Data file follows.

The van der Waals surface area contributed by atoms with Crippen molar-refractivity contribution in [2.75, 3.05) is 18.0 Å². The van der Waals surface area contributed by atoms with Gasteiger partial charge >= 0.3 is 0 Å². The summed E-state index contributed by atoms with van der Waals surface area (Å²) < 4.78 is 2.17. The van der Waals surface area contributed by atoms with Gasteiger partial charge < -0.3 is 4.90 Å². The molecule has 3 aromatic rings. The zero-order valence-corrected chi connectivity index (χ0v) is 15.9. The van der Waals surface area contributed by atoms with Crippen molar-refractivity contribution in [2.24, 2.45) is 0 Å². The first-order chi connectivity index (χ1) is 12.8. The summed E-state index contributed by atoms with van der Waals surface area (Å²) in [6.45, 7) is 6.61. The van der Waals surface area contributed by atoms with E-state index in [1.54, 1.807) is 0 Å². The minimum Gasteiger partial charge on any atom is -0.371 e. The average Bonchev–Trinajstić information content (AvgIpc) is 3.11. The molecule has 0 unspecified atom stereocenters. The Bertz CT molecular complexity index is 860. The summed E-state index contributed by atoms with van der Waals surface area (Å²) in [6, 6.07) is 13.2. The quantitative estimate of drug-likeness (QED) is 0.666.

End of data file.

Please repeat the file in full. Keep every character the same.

The van der Waals surface area contributed by atoms with Crippen molar-refractivity contribution in [2.75, 3.05) is 18.0 Å². The van der Waals surface area contributed by atoms with Gasteiger partial charge >= 0.3 is 0 Å². The summed E-state index contributed by atoms with van der Waals surface area (Å²) < 4.78 is 2.17. The van der Waals surface area contributed by atoms with Gasteiger partial charge < -0.3 is 4.90 Å². The molecule has 3 aromatic rings. The zero-order valence-corrected chi connectivity index (χ0v) is 15.9. The van der Waals surface area contributed by atoms with Crippen molar-refractivity contribution in [2.24, 2.45) is 0 Å². The first-order chi connectivity index (χ1) is 12.8. The summed E-state index contributed by atoms with van der Waals surface area (Å²) in [6.45, 7) is 6.61. The van der Waals surface area contributed by atoms with E-state index in [1.54, 1.807) is 0 Å². The minimum Gasteiger partial charge on any atom is -0.371 e. The average Bonchev–Trinajstić information content (AvgIpc) is 3.11. The molecule has 0 unspecified atom stereocenters. The Bertz CT molecular complexity index is 860. The summed E-state index contributed by atoms with van der Waals surface area (Å²) in [6, 6.07) is 13.2. The quantitative estimate of drug-likeness (QED) is 0.666.